The happy eater

Now I’m cook­ing for one less, the Tup­per­ware boxes are fill­ing up. But it’s not greed, it’s who I am

The Observer Food Monthly - - OFM AWARDS 2017 - Jay Rayner OFM jay.rayner@ob­

If I want to un­der­stand the pro­found change my fam­ily has un­der­gone I need only look in the fridge. For in there, piled one atop the other, I will find them: Tup­per­ware boxes, stuffed full of left­overs. Ob­vi­ously, left­overs in our fridge are noth­ing new. What’s changed is the vol­ume of them. The fact is our el­dest child has left home for univer­sity, and while I feel his ab­sence in the lack of dis­carded clothes on the floor of his room and the si­lenc­ing of the ban­ter guns, when I get to the stove, I sim­ply for­get: I cook as if we were still four not three. I suf­fer an ab­ject fail­ure of por­tion con­trol.

The amount we cook is much more than a mat­ter of mere prac­ti­cal­i­ties. It is an ex­pres­sion of self, of his­tory. Doubt­less, there are those who will now feel com­pelled to point out the ex­is­tence of food banks, and of those just scrap­ing by. This por­tion-size fail­ure of mine is clearly the worst kind of over-priv­i­lege. Well, yes. Of course. But it’s likely that the com­plain­ers didn’t grow up with a mother who knew gen­uine food poverty; a woman who, as an evac­uee, re­called steal­ing swedes from a farmer’s field to sup­ple­ment her diet. For her, the act of over-cater­ing, was not just a mark of gen­eros­ity. It was a way of declar­ing vic­tory over the odds that had been stacked against her.

As a kid, I picked up on all of that, but on other things too: a sense of pre­pared­ness, for who knew who might be com­ing through the door at any mo­ment, in need of feed­ing? Granted, pogroms weren’t a big part of north Wem­b­ley life in the 70s, but cultural mem­o­ries run deep. Per­haps too it was a way for my mother to ex­press the ma­ter­nal love that her own feck­less mother had been so very short on. The end re­sult was the same. It was a heav­ing ta­ble, a place of “sec­onds” and “clean the plate” and “more”, and I took that to be nor­mal. You didn’t re­ally think this siz­able arse of mine built it­self did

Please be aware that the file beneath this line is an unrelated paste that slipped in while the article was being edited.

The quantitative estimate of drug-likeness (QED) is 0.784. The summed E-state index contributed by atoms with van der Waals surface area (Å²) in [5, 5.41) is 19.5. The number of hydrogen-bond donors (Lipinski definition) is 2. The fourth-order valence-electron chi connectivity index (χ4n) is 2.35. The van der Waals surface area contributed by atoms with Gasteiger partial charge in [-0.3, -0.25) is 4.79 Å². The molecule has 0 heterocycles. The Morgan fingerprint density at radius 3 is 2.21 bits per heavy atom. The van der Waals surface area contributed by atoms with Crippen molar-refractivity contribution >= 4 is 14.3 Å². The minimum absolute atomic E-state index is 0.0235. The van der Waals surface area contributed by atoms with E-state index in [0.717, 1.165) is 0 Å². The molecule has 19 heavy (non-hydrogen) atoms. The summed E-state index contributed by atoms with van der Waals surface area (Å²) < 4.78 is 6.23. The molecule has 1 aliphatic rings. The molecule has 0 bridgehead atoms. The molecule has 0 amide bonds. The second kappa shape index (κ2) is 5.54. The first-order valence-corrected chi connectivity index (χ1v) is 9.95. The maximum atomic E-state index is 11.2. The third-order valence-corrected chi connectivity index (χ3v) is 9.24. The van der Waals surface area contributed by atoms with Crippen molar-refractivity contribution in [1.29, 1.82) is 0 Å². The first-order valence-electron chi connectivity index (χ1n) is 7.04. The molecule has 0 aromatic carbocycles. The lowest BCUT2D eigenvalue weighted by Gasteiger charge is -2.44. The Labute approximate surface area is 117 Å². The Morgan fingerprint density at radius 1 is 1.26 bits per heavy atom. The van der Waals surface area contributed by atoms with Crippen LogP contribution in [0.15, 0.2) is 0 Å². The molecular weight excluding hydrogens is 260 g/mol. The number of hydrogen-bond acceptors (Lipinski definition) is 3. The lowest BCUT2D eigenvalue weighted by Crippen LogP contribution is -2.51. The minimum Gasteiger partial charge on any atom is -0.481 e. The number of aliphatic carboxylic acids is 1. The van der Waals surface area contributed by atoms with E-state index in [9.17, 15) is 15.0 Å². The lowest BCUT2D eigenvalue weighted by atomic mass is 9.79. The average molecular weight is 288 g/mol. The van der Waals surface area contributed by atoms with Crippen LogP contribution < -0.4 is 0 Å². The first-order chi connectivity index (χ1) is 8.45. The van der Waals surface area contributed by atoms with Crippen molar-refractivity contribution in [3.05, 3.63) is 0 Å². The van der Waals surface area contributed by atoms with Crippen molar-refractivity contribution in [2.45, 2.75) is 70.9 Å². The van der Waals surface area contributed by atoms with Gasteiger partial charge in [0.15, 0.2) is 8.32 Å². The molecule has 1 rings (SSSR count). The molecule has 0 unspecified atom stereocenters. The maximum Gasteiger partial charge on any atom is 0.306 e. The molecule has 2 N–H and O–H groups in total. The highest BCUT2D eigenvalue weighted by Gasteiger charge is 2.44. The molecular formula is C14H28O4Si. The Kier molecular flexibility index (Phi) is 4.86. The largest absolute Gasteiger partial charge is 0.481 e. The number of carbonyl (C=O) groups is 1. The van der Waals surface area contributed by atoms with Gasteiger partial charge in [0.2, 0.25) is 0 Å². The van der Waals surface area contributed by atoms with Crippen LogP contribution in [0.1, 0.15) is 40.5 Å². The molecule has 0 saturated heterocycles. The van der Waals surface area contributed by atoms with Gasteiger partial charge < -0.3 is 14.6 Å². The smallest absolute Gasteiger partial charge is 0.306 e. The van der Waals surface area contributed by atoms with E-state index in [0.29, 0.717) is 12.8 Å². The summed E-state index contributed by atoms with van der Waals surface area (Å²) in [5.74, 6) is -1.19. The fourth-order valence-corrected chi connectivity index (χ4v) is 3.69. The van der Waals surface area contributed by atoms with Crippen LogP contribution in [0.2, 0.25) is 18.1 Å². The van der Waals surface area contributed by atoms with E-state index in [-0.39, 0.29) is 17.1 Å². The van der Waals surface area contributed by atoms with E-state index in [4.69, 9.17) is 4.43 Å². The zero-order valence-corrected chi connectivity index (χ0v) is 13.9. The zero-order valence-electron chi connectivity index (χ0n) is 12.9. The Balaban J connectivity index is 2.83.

For my mother, the act of over­ca­ter­ing was vic­tory over the odds stacked against her

you? As a kid I would eat at friends’ homes – let’s not pre­tend; usu­ally non-Jewish friends’ homes – and find my­self baf­fled by the cul­ture of “one each and no more”. You mean, you don’t do sec­onds? Oh. There were clearly two types of fam­ily and I knew ex­actly which I came from.

Then I be­came a par­ent, and the in­stinct to pro­vide kicked in. It was my job to fill the ta­ble, and I did it ac­cord­ing to the only model I knew. A sec­ond child ar­rived, and then all their friends, so each evening you weren’t sure how many you would be feed­ing un­til you did a head count.

The years pass, along with A-lev­els, and sud­denly you’re buy­ing them their own wok and wav­ing them off. You re­main at home fret­ting about whether they are feed­ing them­selves. You do this wor­ry­ing as you stir the over-filled pot each night, obliv­i­ous to the fact that it con­tains too much. Un­til every­one has been served, and you are reach­ing once more for the Tup­per­ware. The ex­cess doesn’t go to waste. Week­day lunches at home are just of a bet­ter qual­ity than they once were. And in time, I’ll learn to cook for three, not four. But I can’t pre­tend. Re­straint just isn’t a skill I ever re­ally wanted to ac­quire. I don’t ever want to be the per­son who cooks only enough.

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